Read more

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Other thoughts… Adventure Central getaways

Don’t believe too much of what the McFarry PR and marketing machine tells us these days.

CST offering Mr Sprey first ‘instalment’ at the stadium opening is hilarious.

Money talks. Whose money.
(Hard sell to Mr Sprey includes the Monopoly line: ‘Ratepayers are the Bank’?)

Will Mr Sprey bring something acceptable to town – how much for him to make some calls. Are we paying him already.

He suddenly sees Dunedin in lights with half-dead grass underneath.

Never mind, has to look good on opening night – we can’t vouch for the rest.

Where is the rumoured Britney in all this (not in your palm…). Ah well – sorry, not interested.

Forked out for the best flat screen, the flatmate is chef, unparalleled – great deal from Green Man, family’s vineyard gives pick of the cellar. The cousin dropped off venison. Sister-in-law bringing the salmon. All set. What? Head to the stadium tonight? And miss having friends round before we head to Central tomorrow. Nah. Staying in. Glenorchy’s gonna be great. Winter Games coming up too. Got plans.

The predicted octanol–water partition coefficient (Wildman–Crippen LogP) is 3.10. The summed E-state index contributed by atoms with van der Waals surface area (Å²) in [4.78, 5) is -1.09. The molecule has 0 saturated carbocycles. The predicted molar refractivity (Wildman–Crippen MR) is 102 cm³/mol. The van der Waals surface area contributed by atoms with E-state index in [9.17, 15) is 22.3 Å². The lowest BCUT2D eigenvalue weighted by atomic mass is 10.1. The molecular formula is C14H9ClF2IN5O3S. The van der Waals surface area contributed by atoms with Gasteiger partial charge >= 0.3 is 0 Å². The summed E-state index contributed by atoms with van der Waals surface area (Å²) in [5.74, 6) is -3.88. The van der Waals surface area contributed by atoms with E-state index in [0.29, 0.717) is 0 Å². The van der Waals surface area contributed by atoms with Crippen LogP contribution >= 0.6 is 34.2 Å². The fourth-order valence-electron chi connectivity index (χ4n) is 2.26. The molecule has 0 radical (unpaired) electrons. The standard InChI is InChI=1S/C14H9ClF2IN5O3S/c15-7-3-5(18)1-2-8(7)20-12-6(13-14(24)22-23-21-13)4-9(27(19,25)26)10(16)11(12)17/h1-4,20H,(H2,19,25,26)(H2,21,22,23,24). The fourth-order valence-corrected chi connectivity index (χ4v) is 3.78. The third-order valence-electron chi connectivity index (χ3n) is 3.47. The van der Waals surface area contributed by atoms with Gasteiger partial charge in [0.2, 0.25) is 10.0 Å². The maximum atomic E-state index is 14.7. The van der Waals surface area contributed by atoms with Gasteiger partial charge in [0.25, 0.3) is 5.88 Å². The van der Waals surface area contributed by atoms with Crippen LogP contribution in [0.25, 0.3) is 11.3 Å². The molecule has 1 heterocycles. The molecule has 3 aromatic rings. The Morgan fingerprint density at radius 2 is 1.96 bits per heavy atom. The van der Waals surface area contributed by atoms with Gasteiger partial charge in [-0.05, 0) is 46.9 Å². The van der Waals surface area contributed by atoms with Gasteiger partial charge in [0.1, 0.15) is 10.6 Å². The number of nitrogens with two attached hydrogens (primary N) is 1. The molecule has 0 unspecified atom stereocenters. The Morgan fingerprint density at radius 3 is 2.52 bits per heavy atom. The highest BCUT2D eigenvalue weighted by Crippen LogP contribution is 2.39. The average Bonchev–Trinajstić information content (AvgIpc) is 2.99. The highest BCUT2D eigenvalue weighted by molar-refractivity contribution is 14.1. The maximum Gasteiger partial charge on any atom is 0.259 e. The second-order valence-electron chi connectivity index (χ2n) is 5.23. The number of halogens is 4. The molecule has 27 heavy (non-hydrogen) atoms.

Hell, even WDC aims to contribute less to the stadium – all being well (or sick, depends on who’s counting) that’s another $2M for the McFarry fundraising scheme.
Whatever millions it could cost (CST/DCC passes everything to Ratepayers) if the June 1 construction deadline is missed.

D Scene did us a favour today…cracks starting to show. Yeah, things not going brilliantly for CST/DCC right now.

Is it cheaper for Ratepayers and Residents to “stop the stadium” ie cause the termination of contract, or to build the stadium and operate it for so little profit (read ongoing losses) it will sink us.
No brainer.


Filed under Adventure sport, Fun, Hot air, Inspiration, Politics, What stadium